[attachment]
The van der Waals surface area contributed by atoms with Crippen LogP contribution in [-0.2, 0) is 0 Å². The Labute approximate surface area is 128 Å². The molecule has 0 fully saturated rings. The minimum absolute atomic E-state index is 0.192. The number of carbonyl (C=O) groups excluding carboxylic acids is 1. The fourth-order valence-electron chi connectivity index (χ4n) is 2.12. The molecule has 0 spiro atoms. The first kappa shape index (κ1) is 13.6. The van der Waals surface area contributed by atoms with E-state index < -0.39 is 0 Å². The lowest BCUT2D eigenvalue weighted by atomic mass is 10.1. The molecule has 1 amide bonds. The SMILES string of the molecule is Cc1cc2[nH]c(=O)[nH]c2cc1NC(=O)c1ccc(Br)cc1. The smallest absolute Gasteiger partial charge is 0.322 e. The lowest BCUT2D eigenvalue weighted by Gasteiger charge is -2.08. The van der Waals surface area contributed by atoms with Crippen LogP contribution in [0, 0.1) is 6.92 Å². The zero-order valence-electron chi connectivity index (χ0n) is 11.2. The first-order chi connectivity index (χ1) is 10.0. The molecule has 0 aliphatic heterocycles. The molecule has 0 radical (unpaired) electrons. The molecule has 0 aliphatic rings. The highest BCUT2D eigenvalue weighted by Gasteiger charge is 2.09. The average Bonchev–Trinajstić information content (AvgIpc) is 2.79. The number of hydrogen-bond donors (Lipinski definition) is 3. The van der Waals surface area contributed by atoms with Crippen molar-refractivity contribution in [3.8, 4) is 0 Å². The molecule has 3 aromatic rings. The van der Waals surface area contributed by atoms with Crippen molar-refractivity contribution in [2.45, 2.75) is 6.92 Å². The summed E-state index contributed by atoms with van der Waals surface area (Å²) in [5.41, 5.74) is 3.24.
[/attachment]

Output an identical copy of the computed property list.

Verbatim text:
The van der Waals surface area contributed by atoms with Crippen LogP contribution in [-0.2, 0) is 0 Å². The Labute approximate surface area is 128 Å². The molecule has 0 fully saturated rings. The minimum absolute atomic E-state index is 0.192. The number of carbonyl (C=O) groups excluding carboxylic acids is 1. The fourth-order valence-electron chi connectivity index (χ4n) is 2.12. The molecule has 0 spiro atoms. The first kappa shape index (κ1) is 13.6. The van der Waals surface area contributed by atoms with E-state index < -0.39 is 0 Å². The lowest BCUT2D eigenvalue weighted by atomic mass is 10.1. The molecule has 1 amide bonds. The SMILES string of the molecule is Cc1cc2[nH]c(=O)[nH]c2cc1NC(=O)c1ccc(Br)cc1. The smallest absolute Gasteiger partial charge is 0.322 e. The lowest BCUT2D eigenvalue weighted by Gasteiger charge is -2.08. The van der Waals surface area contributed by atoms with Crippen LogP contribution in [0, 0.1) is 6.92 Å². The zero-order valence-electron chi connectivity index (χ0n) is 11.2. The first-order chi connectivity index (χ1) is 10.0. The molecule has 0 aliphatic heterocycles. The molecule has 0 radical (unpaired) electrons. The molecule has 0 aliphatic rings. The highest BCUT2D eigenvalue weighted by Gasteiger charge is 2.09. The average Bonchev–Trinajstić information content (AvgIpc) is 2.79. The number of hydrogen-bond donors (Lipinski definition) is 3. The van der Waals surface area contributed by atoms with Crippen molar-refractivity contribution in [3.8, 4) is 0 Å². The molecule has 3 aromatic rings. The van der Waals surface area contributed by atoms with Crippen molar-refractivity contribution in [2.45, 2.75) is 6.92 Å². The summed E-state index contributed by atoms with van der Waals surface area (Å²) in [5.41, 5.74) is 3.24.